Saturday, March 19, 2011

Saltine cracker challenge


The saltine cracker challenge or simply the "saltine challenge" is a competition in which a person has 60 seconds to eat 6 saltines (also known as soda crackers), without drinking anything; all the crumbs must be eaten too. Although the challenge sounds easy, it is actually very difficult, because the crackers quickly exhaust the saliva in one's mouth. Even though six saltines can fit in one's mouth all at the same time, and a minute is plenty of time to chew, the resulting mess of crumbs resists swallowing. One is not allowed to use any external liquid to aid in mastication.

Wednesday, March 16, 2011

Rüppell's Vulture


Rüppell's Vulture (Gyps rueppellii) is a medium-sized vulture that occurs throughout the Sahel region of central Africa. The current population of 30,000 is in decline due to ongoing loss of habitat and other pressures.  Rüppell's Vulture is considered to be the world's highest-flying bird, with confirmed evidence of a flight at an altitude of 11,000 metres (36,100 ft) above sea level.  A Rüppell's Vulture was confirmed to have been ingested by a jet engine of an airplane flying over Abidjan, Côte d'Ivoire on November 29, 1973 at an altitude of 11,000 metres (36,100 ft). In August 2010 a Rüppell's Vulture escaped a bird of prey site in Scotland, prompting warnings to pilots in the area to keep an eye out due to the danger of collision.

Tuesday, March 15, 2011

Project Seal


Project Seal ( also known as the Tsunami bomb) was a program by the New Zealand military to develop a weapon that could create destructive tsunamis. This weapon was tested off the coast of Auckland between 1944-1945. The experiments were conducted by Professor Thomas Leech. British and US defense chiefs were eager to see it developed and it was considered as important as the atomic bomb. It was expected to cause massive damage to coastal cities; it could have even been used with a nuclear charge. The weapon was only tested using small explosions and never on a full scale. After 4000 test explosions over a seven-month period, none of which generated an appreciable tsunami, the project was closed down when it was determined that there were errors in the theoretical basis of the plan. The top secret documents on Project Seal were only declassified in 1999.

Monday, March 7, 2011

Dennō Senshi Porygon


"Dennō Senshi Porygon" literally "Computer Soldier Porygon", although most commonly translated as "Electric Soldier Porygon") is the thirty-eighth episode of the Pokémon anime's first season. Its only broadcast was in Japan on December 16, 1997.  The episode is infamous for using visual effects that caused seizures in a substantial number of Japanese viewers, an incident referred to as the "Pokémon Shock" by the Japanese press. Six hundred and eighty-five viewers were taken to hospitals; two people remained hospitalized for more than two weeks. Due to this, the episode has not been rebroadcast worldwide. After the shock, the Pokémon anime went into a four month hiatus, and it returned on TV Tokyo in April 1998.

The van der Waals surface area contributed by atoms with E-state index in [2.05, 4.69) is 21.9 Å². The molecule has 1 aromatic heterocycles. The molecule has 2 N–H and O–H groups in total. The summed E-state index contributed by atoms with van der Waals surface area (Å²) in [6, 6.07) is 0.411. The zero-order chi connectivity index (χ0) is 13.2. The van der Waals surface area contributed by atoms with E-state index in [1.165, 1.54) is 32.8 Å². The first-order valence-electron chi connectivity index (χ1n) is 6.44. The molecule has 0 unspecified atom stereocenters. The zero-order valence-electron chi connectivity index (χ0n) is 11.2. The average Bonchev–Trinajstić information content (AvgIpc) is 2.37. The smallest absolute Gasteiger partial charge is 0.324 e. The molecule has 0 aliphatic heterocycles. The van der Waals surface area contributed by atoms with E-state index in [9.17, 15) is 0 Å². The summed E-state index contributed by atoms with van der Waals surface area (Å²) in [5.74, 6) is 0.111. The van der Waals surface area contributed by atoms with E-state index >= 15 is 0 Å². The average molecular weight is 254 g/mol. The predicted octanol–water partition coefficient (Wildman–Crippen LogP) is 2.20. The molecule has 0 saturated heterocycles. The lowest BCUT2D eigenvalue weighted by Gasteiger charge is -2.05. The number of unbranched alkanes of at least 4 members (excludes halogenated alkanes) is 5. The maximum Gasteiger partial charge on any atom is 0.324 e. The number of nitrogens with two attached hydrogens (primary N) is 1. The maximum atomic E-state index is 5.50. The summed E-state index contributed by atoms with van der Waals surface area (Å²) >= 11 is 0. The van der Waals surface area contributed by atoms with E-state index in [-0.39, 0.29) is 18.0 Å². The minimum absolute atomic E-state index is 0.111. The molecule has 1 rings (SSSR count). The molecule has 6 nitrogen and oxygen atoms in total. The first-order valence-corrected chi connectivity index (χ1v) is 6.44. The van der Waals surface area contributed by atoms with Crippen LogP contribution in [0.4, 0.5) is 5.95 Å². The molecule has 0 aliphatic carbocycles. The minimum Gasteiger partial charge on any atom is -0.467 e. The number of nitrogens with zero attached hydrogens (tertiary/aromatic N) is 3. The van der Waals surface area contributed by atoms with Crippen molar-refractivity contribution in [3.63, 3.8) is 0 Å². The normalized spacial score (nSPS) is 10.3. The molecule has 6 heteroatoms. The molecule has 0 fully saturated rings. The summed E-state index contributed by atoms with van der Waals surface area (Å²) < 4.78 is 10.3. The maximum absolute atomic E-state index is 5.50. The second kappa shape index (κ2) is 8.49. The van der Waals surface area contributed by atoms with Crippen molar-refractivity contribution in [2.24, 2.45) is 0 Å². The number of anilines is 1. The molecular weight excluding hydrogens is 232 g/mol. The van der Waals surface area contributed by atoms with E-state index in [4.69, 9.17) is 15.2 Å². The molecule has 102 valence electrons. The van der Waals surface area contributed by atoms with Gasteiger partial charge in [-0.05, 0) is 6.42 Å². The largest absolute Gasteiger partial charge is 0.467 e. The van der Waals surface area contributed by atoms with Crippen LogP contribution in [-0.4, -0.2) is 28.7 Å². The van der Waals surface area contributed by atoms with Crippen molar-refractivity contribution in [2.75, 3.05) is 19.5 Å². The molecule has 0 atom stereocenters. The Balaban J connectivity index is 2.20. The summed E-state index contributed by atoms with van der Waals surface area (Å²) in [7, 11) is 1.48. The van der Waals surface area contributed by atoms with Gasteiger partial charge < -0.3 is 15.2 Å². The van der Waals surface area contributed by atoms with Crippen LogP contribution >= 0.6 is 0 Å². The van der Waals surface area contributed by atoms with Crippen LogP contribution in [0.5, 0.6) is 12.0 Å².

Saturday, March 5, 2011



Surströmming, known colloquially as Scandinavian rotten fish, is a northern Swedish dish consisting of fermented Baltic herring. Surströmming is sold in cans, which often bulge during shipping and storage, due to the continued fermentation. When opened, the contents release a strong and sometimes overwhelming odour, which explains why the dish is often eaten outdoors. A Japanese study has shown that the smell of a newly opened can of surströmming is the most putrid smell of food in the world.

Thursday, March 3, 2011

Edward Mordrake


Edward Mordrake was reportedly the 19th century heir to an English peerage. He supposedly had an extra face on the back of his head, which could neither eat nor speak, although it could laugh or cry. Edward begged doctors to have his "demon head" removed, because, supposedly, it whispered horrible things to him at night, but no doctor would attempt it. He committed suicide at the age of 23.

Wednesday, March 2, 2011

Robert Restaino


On the morning of 11 March 2005, while presiding over a domestic violence case, Restaino ordered into custody the entire courtroom audience of 46 people after nobody came forward as the owner of a cellphone that rang during proceedings. 14 of the 46 jailed who could not afford to post the bail set were shackled and transported to the county jail and were not released until later that afternoon when reporters started asking about the ruling.  The New York State Commission on Judicial Conduct ordered Restaino to be removed from office after finding that Restaino had engaged in "an egregious and unprecedented abuse of judicial power". Through his lawyer,  Restaino indicated that he would be appealing the commission ruling.  On 5 June 2008, Restaino's removal was upheld by the New York Court of Appeals. In a 6-0 decision, the Court stated, "By indiscriminately committing into custody 46 defendants, petitioner deprived them of their liberty without due process, exhibited insensitivity, indifference and a callousness so reproachable that his continued presence on the Bench cannot be tolerated."